Managing Diversity in Regression Ensembles
Gavin Brown, Jeremy L. Wyatt, Peter Tiňo; 6(55):1621−1650, 2005.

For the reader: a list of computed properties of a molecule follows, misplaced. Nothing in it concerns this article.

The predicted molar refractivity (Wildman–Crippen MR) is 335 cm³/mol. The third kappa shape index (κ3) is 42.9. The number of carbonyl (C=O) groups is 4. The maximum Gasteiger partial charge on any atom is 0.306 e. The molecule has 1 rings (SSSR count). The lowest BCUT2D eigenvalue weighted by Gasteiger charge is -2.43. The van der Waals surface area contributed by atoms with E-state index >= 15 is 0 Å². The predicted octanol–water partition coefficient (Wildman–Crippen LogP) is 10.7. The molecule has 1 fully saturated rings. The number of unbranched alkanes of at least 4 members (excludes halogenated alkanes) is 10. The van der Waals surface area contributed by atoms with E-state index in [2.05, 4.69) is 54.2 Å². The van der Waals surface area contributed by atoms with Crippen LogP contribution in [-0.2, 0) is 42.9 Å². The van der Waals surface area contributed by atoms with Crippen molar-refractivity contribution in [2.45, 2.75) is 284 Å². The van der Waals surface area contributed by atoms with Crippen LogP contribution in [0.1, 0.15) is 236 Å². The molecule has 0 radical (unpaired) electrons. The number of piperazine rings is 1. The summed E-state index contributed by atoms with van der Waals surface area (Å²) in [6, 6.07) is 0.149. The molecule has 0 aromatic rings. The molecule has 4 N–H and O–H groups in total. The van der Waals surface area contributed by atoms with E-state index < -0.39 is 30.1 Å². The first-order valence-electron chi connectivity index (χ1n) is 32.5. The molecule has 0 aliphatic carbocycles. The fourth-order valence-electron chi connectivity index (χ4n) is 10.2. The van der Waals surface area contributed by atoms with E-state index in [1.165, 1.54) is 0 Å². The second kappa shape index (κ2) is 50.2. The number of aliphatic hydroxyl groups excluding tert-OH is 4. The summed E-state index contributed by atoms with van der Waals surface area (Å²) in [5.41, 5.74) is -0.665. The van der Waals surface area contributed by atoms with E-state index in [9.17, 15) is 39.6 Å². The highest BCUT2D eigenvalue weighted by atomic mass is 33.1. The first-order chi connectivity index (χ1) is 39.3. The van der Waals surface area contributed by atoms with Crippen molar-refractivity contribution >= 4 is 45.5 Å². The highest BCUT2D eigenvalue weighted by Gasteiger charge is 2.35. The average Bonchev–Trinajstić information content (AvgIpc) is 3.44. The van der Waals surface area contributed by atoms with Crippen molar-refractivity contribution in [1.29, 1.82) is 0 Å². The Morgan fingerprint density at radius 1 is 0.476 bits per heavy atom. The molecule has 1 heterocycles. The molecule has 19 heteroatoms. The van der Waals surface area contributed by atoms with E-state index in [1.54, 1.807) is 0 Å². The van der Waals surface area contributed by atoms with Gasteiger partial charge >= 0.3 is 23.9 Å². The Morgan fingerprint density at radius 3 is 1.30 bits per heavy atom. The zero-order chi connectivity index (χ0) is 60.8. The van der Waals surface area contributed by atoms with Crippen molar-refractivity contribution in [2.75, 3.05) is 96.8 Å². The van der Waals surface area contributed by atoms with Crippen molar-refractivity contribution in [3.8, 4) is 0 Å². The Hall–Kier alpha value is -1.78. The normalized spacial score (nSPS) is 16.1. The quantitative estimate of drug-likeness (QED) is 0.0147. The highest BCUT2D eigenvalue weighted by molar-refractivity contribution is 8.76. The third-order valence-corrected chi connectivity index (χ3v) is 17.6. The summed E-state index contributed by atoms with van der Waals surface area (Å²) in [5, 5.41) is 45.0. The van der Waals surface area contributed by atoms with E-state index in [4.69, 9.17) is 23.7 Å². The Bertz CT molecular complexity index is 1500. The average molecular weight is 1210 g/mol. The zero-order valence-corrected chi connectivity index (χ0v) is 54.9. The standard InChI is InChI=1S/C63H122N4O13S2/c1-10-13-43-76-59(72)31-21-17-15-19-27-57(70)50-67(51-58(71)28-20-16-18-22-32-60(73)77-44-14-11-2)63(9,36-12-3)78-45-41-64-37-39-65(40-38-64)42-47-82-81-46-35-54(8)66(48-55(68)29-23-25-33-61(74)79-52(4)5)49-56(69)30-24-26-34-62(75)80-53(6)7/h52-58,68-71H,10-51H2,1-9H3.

Ensembles are a widely used and effective technique in machine learning---their success is commonly attributed to the degree of disagreement, or 'diversity', within the ensemble. For ensembles where the individual estimators output crisp class labels, this 'diversity' is not well understood and remains an open research issue. For ensembles of regression estimators, the diversity can be exactly formulated in terms of the covariance between individual estimator outputs, and the optimum level is expressed in terms of a bias-variance-covariance trade-off. Despite this, most approaches to learning ensembles use heuristics to encourage the right degree of diversity. In this work we show how to explicitly control diversity through the error function. The first contribution of this paper is to show that by taking the combination mechanism for the ensemble into account we can derive an error function for each individual that balances ensemble diversity with individual accuracy. We show the relationship between this error function and an existing algorithm called negative correlation learning, which uses a heuristic penalty term added to the mean squared error function. It is demonstrated that these methods control the bias-variance-covariance trade-off systematically, and can be utilised with any estimator capable of minimising a quadratic error function, for example MLPs, or RBF networks. As a second contribution, we derive a strict upper bound on the coefficient of the penalty term, which holds for any estimator that can be cast in a generalised linear regression framework, with mild assumptions on the basis functions. Finally we present the results of an empirical study, showing significant improvements over simple ensemble learning, and finding that this technique is competitive with a variety of methods, including boosting, bagging, mixtures of experts, and Gaussian processes, on a number of tasks.
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